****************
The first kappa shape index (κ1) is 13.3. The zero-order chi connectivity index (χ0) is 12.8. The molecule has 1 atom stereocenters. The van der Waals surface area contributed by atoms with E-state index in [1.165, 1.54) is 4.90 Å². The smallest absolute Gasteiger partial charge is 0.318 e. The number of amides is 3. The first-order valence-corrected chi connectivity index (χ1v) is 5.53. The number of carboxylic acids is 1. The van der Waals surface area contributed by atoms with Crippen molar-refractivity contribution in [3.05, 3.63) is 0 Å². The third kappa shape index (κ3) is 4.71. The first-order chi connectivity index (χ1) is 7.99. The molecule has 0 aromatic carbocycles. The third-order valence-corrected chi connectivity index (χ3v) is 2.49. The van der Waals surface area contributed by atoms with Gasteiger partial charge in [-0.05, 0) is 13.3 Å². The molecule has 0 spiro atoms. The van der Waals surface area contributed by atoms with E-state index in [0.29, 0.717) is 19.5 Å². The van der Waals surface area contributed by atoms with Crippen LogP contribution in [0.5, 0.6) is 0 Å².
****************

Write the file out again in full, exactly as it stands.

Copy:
The first kappa shape index (κ1) is 13.3. The zero-order chi connectivity index (χ0) is 12.8. The molecule has 1 atom stereocenters. The van der Waals surface area contributed by atoms with E-state index in [1.165, 1.54) is 4.90 Å². The smallest absolute Gasteiger partial charge is 0.318 e. The number of amides is 3. The first-order valence-corrected chi connectivity index (χ1v) is 5.53. The number of carboxylic acids is 1. The van der Waals surface area contributed by atoms with Crippen molar-refractivity contribution in [3.05, 3.63) is 0 Å². The third kappa shape index (κ3) is 4.71. The first-order chi connectivity index (χ1) is 7.99. The molecule has 0 aromatic carbocycles. The third-order valence-corrected chi connectivity index (χ3v) is 2.49. The van der Waals surface area contributed by atoms with Gasteiger partial charge in [-0.05, 0) is 13.3 Å². The molecule has 0 spiro atoms. The van der Waals surface area contributed by atoms with E-state index in [0.29, 0.717) is 19.5 Å². The van der Waals surface area contributed by atoms with Crippen LogP contribution in [0.5, 0.6) is 0 Å².